If mechanics have one tool as trustworthy as the 3/8 ratchet or 10-millimeter socket, it’s the Haynes Manual. For roughly 60 years, these repair guides have lined the shelves of seemingly every auto parts store in the English-speaking world, their insightful cutaways and wiring diagrams solving headaches for amateur mechanics and professionals alike. But with the golden era of print in the rearview mirror, and digital publishing rising to take its place, the days for the physical Haynes manual were bound to come to a close. And now, they have, as Haynes has announced it will stop printing maintenance manuals for new vehicles.

This stoppage, however, appears to apply only to vehicles of the 2021 model year and beyond, with the company clarifying via Twitter that its lengthy back catalog will remain available as analog media. So while there won’t be a Haynes book for the 2021 Ford F-150, paper-bound guides for every F-150 from the 1973 through 2020 model will continue to be printed.

“We’ve taken the commercial decision to cease publishing any new printed Workshop Manuals,” a Haynes Group spokesperson told Auto Express. “However, we will continue to print and publish our extensive back catalogue of automotive and motorcycle titles.”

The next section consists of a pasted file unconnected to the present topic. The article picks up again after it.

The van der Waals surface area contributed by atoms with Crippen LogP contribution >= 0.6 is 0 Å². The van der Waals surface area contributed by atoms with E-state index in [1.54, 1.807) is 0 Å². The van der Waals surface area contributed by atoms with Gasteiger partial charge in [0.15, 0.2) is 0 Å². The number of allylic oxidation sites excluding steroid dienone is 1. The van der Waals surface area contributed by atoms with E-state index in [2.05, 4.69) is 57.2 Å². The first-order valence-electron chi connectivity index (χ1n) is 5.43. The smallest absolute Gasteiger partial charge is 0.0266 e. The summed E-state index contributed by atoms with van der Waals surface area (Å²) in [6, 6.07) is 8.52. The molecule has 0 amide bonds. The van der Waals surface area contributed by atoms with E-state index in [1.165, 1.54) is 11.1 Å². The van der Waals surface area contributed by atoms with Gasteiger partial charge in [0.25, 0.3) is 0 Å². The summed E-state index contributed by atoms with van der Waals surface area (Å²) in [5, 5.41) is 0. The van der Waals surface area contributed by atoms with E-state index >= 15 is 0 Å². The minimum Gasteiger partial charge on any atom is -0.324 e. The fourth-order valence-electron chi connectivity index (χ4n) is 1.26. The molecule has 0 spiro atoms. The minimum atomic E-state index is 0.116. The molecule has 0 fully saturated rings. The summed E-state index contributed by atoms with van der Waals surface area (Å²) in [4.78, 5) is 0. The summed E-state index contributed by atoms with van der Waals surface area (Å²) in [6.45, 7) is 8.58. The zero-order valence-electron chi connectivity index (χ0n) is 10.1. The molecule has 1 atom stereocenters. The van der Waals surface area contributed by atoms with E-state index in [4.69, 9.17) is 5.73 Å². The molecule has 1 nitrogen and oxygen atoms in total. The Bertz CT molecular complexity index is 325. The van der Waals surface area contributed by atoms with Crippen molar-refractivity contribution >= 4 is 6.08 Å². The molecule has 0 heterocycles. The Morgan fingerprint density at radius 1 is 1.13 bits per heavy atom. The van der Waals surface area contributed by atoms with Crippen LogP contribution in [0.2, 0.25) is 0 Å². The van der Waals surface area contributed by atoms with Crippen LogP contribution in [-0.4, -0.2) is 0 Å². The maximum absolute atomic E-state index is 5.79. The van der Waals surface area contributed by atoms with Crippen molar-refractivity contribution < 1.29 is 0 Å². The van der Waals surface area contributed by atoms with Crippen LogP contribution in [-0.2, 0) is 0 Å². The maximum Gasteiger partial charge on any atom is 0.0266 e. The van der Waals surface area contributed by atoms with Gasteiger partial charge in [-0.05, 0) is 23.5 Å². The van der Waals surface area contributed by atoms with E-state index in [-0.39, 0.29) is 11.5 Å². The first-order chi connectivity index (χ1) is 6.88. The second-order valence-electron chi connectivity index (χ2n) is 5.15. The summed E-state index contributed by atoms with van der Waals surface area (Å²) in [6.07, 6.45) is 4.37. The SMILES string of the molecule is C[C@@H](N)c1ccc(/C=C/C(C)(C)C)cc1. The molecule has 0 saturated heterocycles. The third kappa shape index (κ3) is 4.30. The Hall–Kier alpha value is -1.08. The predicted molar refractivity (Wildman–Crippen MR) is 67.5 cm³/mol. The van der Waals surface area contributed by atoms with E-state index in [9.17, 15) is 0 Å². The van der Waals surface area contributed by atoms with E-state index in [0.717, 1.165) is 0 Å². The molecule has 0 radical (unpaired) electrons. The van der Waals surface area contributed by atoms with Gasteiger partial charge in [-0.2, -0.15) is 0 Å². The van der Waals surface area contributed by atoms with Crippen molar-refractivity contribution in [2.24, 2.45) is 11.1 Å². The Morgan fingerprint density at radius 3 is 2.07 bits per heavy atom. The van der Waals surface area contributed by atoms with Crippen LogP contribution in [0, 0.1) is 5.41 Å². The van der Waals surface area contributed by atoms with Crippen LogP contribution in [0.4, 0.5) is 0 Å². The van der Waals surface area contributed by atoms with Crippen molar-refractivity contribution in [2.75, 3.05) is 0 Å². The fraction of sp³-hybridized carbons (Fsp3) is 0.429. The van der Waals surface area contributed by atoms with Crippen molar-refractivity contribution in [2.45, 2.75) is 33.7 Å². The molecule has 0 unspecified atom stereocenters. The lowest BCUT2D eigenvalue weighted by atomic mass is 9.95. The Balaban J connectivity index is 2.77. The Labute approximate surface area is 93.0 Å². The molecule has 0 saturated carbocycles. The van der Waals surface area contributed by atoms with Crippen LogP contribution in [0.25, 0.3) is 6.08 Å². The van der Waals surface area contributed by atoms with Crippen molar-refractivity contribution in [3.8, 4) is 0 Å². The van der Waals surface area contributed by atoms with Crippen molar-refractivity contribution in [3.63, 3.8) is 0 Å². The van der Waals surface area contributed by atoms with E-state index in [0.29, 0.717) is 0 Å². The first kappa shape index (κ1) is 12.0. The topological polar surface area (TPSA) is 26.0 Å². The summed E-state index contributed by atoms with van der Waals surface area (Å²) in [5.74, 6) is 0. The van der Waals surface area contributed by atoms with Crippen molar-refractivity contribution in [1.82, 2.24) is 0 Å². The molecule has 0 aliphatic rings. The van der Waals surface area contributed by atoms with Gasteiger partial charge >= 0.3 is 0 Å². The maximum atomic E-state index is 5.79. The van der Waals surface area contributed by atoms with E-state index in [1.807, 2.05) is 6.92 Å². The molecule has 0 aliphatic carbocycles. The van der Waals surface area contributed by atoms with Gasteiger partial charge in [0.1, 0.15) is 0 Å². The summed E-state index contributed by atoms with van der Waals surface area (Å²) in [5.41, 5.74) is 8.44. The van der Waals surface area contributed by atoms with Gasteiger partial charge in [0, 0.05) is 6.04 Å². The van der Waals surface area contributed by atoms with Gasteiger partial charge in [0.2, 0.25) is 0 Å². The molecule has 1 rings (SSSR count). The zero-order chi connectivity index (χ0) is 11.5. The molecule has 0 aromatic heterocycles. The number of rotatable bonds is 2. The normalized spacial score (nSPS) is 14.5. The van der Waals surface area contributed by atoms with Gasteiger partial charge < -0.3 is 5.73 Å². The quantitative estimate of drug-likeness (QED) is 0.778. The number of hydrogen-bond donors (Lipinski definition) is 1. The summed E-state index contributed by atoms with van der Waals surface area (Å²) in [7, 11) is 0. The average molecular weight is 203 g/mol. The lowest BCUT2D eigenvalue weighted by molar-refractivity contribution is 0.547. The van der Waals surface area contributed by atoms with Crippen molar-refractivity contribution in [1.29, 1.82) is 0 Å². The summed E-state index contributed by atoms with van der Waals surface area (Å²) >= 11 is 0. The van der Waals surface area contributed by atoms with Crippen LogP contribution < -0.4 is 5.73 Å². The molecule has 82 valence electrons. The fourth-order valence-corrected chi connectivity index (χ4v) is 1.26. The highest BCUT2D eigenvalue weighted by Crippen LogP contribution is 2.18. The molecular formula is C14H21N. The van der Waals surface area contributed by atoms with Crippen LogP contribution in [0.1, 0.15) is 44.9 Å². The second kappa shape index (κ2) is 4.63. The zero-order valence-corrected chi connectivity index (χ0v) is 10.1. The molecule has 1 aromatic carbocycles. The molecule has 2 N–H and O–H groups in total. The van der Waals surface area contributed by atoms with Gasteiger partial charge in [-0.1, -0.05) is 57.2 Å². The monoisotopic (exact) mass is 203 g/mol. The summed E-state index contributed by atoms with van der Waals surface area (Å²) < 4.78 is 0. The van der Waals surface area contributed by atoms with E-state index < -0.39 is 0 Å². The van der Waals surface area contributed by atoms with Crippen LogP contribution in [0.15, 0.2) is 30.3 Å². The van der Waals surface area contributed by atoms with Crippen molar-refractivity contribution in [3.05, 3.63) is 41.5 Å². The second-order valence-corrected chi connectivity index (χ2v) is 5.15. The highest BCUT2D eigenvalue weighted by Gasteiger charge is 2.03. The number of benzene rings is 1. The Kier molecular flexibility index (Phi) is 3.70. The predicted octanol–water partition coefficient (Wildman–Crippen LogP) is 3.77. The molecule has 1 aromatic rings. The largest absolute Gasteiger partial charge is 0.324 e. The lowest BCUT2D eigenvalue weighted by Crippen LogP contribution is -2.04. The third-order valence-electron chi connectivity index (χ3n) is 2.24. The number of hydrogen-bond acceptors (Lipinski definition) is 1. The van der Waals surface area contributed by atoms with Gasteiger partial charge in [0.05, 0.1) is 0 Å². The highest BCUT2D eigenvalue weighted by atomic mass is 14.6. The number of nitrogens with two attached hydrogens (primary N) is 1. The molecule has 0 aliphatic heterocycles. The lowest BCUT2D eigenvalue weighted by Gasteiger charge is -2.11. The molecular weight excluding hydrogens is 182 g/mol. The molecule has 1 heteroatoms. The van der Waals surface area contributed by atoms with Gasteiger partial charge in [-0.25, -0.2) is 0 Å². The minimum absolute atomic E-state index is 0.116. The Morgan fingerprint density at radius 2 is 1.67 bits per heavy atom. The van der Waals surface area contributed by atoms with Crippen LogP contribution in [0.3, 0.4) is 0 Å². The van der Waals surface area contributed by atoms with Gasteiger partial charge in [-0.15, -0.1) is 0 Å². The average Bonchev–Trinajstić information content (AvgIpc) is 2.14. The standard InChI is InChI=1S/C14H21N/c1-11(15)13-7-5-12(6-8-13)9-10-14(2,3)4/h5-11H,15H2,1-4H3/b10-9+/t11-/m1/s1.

The company spokesperson alluded that Haynes will supplant printed manuals for new cars with some form of digitized service, possibly one akin to those used by professional mechanics. Many of these services, however, are subscription-based, and being asked to pay subscriptions for services once available via one-off payments has not gone over well with car buyers.

“We are currently in the process of creating an exciting and comprehensive new automotive maintenance and repair product that will cover around 95 percent of car makes and models—an increase of around 40 percent over our current Workshop Manual coverage,” continued the spokesperson. “This will provide consumers with more choice than ever before.”

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